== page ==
This is a write up of a situational analysis using participatory rural appraisal methods, carried out in Kistagiri village, Andhra Pradesh, India. The objective of the analysis was to gain an understanding of the decision-making process of farmers in the matter of fodder selection for large cattle. It consisted of three stages: (1) farmers were asked to indicate the fodder they used; (2) fodder was presented in pairs, and farmers asked to select the better; and (3) a list drawn-up of various fodder characteristics and qualities, which were then matched against the various fodder under analysis. Finally, conclusions are drawn from the process.
This paper argues that although farmer participation in agricultural research has yielded valuable results, it does not constitute a new direction for agricultural research; it does not provide a basis for significant reorientation. Similarly, methodological innovations in participatory research add to the reportoire of techniques available for adaptive research but contribute to, rather than replace, principles that have been developed for more conventional research. The main concern expressed by the book is that farmer participation raises but does not solve three key issues: the development of agricultural technology for diverse conditions; the problem of sustainable resource management; and the need for better targeting of research towards resource-poor farmers.
The appendix to this report gives "a brief introduction to the methods of data and information collection that are appropriate to both preparation and evaluation of smallholder projects". The concepts and approach of RRA is briefly described as one of the methods. Numbered steps give useful tips for preparation of research under headings transport, accommodation, timing, interpreter.
Using Rapid Rural Appraisal for Project Identification. Report on a training exercise in Jamare local government area, Bauchi State, Northern Nigeria
A pilot course on project identification was run for 24 heads of local government departments in several states in Northern Nigeria. The first course was based on fieldwork and focussed on applying RRA techniques for the purpose of project identification. This report evaluates the training programme from a methodological perspective, pointing out mistakes that were made, such as using a questionnaire instead of a checklist. The analysis also shows the importance of working out participants' specific training needs and developing a model to meet these. PRA activities are not described, but some findings are given
Developed from an "experiential learning exercise" in Agro-ecosystem mapping held at Rajendra Agricultural University, Pusa, this book could form the basis for a training programme on the following mapping methods : map of typography & hydrology, map of enterprises, map of social groups and transect of agro-ecological zones. Section A describes the training programme with the emphasis on field exercises covering the above methods. Case-studies based on the findings and templates (suitable for xeroxing for overhead projection) summarising training objectives and activities, are given in separate sections. The appendices contain articles for background reading.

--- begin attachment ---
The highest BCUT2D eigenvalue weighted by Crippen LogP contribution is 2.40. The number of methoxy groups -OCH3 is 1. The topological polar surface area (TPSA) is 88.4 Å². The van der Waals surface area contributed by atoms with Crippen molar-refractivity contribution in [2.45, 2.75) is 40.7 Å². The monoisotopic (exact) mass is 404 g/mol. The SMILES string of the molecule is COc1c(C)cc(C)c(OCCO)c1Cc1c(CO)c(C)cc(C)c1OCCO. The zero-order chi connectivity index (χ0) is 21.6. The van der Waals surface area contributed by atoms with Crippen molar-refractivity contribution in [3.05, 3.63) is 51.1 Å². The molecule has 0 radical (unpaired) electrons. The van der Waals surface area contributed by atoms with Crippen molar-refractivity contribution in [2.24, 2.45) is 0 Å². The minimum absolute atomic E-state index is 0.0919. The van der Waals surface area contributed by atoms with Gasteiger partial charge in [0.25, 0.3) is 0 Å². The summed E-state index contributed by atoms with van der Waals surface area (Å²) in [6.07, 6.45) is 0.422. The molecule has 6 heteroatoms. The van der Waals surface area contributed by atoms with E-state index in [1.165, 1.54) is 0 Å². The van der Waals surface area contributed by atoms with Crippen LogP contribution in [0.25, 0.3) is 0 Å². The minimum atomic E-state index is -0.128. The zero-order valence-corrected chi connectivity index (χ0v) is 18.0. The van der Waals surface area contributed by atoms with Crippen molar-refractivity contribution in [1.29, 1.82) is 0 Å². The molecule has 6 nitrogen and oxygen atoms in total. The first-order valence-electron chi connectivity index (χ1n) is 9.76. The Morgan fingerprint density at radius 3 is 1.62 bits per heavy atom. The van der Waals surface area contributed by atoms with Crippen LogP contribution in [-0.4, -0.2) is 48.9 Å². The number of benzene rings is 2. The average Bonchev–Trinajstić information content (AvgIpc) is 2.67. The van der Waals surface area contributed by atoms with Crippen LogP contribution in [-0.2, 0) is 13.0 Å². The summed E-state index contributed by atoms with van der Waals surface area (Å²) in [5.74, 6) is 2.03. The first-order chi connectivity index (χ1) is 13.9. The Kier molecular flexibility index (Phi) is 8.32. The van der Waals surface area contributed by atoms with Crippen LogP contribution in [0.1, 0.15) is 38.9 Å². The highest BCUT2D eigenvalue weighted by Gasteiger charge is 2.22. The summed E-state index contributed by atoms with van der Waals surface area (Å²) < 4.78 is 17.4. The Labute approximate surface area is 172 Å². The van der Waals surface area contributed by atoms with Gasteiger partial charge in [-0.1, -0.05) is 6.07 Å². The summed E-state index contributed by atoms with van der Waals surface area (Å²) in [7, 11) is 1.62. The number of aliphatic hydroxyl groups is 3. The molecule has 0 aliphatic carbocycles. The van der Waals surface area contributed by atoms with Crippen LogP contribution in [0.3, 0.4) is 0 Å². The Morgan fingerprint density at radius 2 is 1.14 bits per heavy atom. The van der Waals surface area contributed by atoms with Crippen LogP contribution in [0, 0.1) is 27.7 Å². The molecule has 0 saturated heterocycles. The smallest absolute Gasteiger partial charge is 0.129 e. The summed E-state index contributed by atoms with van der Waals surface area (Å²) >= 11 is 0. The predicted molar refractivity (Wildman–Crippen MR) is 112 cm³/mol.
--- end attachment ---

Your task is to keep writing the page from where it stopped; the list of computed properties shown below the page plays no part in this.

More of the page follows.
LEARN (Local Environmental Analysis and assessment of Rural Needs) is a development research approach designed to put people's priorities first, be cost-effective, and tackle rural environmental problems. Though similar to RRA, LEARN differs in that it is concerned with the "interrelationship between the environment and social processes" and distinguishes between outsiders' (etic) and insiders' (emic) knowledge. "Intelligent ignorance", a low profile entrance, selection of informants, observation and open-ended questions are all key to the LEARN approach. Methods used and findings from the Waza Logone region of North Cameroon illustrate how LEARN can help in "preparing research proposals and identifying development opportunities".
This paper examines the application of Rapid Rural Appraisal techniques to assess the causes, dimensions and characteristics of food insecurity. A procedure referred to as a Rapid Food Security Assessment (RFSA) was carried out during November 1989 in nine communities in North Sudan using a methodology based on the 'Sondeo' approach to RRA. Interviews were carried out with representative households in the various communities using a checklist as the basis for an unstructured conversation. Although the surveys did not use wealth ranking, an effort was made to understand social stratification by asking villagers to estimate what proportion of different types of households made up the villages. More conventional data from markets was also used. The RFSA confirmed that in years with poor rainfall, the landless are doubly affected as wages fall and food prices rise. This has led to recommendations about income support through public works and grain price stabilisation.